Grind it out, be rough and tough, play great defense, and then jump on a team and strangle them late to close the game away.
That was the formula for the first couple months of the season, and it worked. That plan had been on hiatus since the Caron and Dirk injuries, but tonight in Utah, at least for this game, it returned.
Oddly enough, the defense actually started off very poorly. The Jazz scored 18 points in the first seven minutes, 22 total in the first quarter, and 25 more in the following quarter. At halftime, they were shooting 52%. The Mavericks showed a few signs here and there that the defensive effort was there, notably forcing a shot clock violation on the final defensive possession of the half, but the stats did not back them up.
The second half, though, it all came together. The Jazz managed just 30 points in the final 24 minutes, shooting just 12 of 40, while turning the ball over nine times. The Mavericks were swarming and aggressive, contesting nearly every look, and looked like the defensive team that was seen early in the season.
Its a welcome sign to see, because we all know defense is the key to winning in the playoffs. The Mavericks also outrebounded Utah by eight, and, unlike a couple losses in the past month, outtoughed the Jazz on the road in their home gym. That's how the Mavericks will have to win come April, and this game showed that they still have it in them.
Not Out of the Woods Quite Yet...
- This was a good win, but there was no doubt some real problems that continued to manifest themselves. Turnovers killed the Mavericks in the first half, coughing the ball up ten times. Jason Kidd was the main culprit, committing six of them (for an eye-bleeding 1:1 assist:turnover ratio). Fortunately, some fix was made at the half, as the Mavericks finished with just 13.
- The Mavericks did outrebound Utah, but they once again gave up too many offensive boards. The Jazz grabbed nine of them, the worst being Earl Watson's tip in off glass to tie the game right after the Mavericks had climbed the hill. He's 6'1".
- Slow starts have also plagued the Mavericks, who could definitely get jobs digging holes if the lock out stretches on for too long. In this game, however, it could have been much worse. The Jazz jumped out to a 18-9 lead with five minutes left in the first quarter, but unlike the past few weeks, the Mavericks responded. Kidd hit a three pointer, Marion hit short two pointer, and then, after a couple key stops by the defense, Terry would drain a long range bomb to close the deficit just one.
There's No "I" In Team, but Let's Talk About Individuals Anyway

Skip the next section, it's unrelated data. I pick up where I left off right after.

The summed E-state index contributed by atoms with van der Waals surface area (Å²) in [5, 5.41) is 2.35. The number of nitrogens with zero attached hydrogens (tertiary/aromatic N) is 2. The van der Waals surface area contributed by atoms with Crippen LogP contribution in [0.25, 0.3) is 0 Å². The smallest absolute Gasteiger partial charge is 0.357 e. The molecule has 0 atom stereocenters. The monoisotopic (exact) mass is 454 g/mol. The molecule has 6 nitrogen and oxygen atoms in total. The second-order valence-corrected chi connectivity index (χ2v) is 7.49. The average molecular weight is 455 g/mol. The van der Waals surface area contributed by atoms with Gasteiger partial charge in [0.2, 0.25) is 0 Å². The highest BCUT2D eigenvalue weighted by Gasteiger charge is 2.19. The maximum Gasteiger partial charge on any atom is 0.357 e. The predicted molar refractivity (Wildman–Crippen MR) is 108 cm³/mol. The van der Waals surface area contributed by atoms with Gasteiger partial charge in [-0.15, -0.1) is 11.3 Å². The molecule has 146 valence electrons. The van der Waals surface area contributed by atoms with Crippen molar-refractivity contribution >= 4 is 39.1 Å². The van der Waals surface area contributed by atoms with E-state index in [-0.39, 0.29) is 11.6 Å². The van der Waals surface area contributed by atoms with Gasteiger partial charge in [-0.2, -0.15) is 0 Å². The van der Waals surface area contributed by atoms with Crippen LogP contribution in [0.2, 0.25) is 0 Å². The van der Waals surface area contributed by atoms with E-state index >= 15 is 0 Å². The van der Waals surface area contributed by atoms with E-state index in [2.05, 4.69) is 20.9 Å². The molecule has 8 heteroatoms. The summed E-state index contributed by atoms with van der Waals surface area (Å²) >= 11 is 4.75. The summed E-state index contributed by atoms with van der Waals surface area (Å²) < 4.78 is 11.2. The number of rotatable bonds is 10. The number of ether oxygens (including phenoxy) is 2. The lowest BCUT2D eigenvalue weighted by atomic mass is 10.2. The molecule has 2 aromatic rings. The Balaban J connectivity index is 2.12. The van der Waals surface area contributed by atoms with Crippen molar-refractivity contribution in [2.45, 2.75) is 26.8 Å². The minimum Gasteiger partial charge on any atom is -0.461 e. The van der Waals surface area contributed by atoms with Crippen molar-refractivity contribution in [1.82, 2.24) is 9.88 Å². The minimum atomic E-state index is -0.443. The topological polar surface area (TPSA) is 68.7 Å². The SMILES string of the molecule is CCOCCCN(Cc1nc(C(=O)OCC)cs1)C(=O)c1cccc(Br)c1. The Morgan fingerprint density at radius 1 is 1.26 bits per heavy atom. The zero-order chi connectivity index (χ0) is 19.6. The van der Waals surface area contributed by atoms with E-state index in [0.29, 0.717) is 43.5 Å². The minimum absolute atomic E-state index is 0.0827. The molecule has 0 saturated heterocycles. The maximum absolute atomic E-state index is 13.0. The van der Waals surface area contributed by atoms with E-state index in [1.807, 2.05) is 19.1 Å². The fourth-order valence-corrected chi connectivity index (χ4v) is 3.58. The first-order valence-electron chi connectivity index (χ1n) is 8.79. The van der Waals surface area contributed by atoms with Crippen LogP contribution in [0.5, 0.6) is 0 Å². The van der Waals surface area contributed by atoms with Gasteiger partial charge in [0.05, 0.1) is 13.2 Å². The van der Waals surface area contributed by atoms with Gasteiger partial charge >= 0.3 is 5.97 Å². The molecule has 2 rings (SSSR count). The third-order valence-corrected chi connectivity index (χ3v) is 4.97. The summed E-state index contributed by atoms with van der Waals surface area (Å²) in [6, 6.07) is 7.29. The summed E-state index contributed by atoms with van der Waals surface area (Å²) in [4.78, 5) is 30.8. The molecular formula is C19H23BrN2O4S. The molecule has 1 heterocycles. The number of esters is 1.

- Dirk single-handedly carried the Mavericks through the first half, scoring seventeen while shooting a perfect 9-9 from the line, but was no were to be found in the second...literally. Carlisle sat him for much of the fourth quarter as the Maverick subs started a scoring frenzy. He definitely did not have the same impact half to half, but there's no doubt that if it had been a close game in the closing minutes, Dirk would have been in taking and making the big shots.
- Jason Terry was fantastic, missing just one shot from the field (six of seven), draining four threes, and getting eight free throw attempts (six makes). He finished with 22, and also lead the team in plus/minus.
- Shawn Marion, back in the starting rotation, struggled early on, but turned his game completely around in the fourth and was a key factor in the Mavericks pulling away late in the fourth quarter. His game is such a great change of pace for the Mavericks.
- Kidd is still struggling with his three pointer, down to just 27% for the month, but he twice this game he flashed some abilities down low. Late in the first, he backed the the smaller Earl Watson into the post and finished with a hook shot, and later in the third quarter did the same, but finished with a spin and bank. He's shown it before, but lately seems to have been going to it more often. Look for an article discussing it further in the next few days.
That's Just Ridiculous
- With his 9/9 from the line, Dirk increases his free throw streak to 72 consecutive makes. This streak is the tenth longest in NBA history for the regular season. With another make, he will tie teammate Caron Butler, who hit 73 consecutive freebies in 2008. Dirk already owns the third longest streak of 82 consecutive, which he achieved during the final games of last season and the first couple of this one. The record is Michael Williams, with 97 straight makes.
- Just a few minutes into the game, back to back to back to back offensive fouls were committed by the Mavs and Jazz. On a similar note, the Mavericks had accumulated five offensive fouls just minutes into the 2nd quarter.